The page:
Metlife study reveals decline in employee loyalty to small businesses
Monday, 01 August 2011 16:00employee health benefits like medical, dental and disability coverage was almost the same. In fact, the percentages were the same for prescription drug and disability benefits, and dropped less than 3 percent for medical and dental coverage.
Despite this, overall employee loyalty seems to have dropped. While 72 percent of employees satisfied with their benefits reported feeling loyal to their employer, only 44 percent of total employees surveyed said they felt strong loyalty. In 2008, the percentage of the total was 62, almost 20 percent higher.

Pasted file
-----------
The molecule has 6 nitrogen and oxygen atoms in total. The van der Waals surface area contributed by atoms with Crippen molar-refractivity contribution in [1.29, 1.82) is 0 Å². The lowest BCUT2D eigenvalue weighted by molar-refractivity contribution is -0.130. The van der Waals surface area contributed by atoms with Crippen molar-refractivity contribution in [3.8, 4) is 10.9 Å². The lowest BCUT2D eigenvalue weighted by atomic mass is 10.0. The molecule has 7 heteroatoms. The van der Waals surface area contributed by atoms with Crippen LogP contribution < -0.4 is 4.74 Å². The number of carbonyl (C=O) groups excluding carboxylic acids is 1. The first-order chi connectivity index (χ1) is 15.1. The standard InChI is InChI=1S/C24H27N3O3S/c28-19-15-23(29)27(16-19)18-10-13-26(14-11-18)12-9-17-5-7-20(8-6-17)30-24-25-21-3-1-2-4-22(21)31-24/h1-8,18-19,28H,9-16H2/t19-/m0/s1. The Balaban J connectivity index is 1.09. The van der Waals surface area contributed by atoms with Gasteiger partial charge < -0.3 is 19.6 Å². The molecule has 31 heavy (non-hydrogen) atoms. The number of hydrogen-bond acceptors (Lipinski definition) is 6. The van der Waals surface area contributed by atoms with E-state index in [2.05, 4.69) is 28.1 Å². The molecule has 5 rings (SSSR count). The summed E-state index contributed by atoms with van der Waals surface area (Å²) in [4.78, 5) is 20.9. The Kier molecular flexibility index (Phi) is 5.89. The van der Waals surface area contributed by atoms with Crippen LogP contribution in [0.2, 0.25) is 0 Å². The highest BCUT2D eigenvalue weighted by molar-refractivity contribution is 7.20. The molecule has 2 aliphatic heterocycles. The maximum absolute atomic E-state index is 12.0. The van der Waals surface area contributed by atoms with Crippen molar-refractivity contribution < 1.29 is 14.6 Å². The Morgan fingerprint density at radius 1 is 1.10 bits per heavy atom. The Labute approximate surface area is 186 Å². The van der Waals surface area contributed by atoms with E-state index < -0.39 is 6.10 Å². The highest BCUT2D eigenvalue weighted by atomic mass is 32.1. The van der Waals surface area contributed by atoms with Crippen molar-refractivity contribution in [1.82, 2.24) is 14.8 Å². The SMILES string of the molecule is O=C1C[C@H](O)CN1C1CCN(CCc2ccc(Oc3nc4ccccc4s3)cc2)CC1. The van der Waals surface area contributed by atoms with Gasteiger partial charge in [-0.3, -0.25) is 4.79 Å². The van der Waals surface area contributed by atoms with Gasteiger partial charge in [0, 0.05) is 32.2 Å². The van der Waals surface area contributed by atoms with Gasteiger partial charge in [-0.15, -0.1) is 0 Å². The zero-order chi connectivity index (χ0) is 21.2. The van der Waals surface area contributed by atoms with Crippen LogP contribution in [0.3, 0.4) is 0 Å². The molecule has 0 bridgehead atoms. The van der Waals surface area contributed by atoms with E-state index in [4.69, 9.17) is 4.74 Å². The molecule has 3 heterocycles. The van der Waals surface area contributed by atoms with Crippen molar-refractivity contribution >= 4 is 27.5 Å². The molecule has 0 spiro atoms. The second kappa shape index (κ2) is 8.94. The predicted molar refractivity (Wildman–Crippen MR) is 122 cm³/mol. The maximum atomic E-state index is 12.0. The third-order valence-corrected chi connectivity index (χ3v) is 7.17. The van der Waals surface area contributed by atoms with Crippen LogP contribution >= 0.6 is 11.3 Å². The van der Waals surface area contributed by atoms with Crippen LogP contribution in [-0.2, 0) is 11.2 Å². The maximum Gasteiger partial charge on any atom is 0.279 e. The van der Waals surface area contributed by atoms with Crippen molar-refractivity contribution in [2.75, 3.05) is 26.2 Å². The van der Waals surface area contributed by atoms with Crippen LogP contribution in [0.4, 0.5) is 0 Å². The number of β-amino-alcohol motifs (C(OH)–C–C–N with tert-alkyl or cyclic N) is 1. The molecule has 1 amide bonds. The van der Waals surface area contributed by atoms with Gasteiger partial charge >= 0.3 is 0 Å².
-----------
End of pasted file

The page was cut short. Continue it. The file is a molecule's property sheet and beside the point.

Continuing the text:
Many employees from the baby-boomer generation have significant financial concerns, with only 16 percent feeling that they are on the path to a financially stable retirement. Many are worried about outliving their savings, while others expect to work part- or full-time instead of retiring completely.
Employers may be able to increase employee loyalty and productivity by helping alleviate stress that these employees feel due to financial concerns about their future. Many employees reported interest in education that could help their financial and retirement planning. Supports like financial assistance and employee wellness programs may reduce stress, increase loyalty and aid employee retention.
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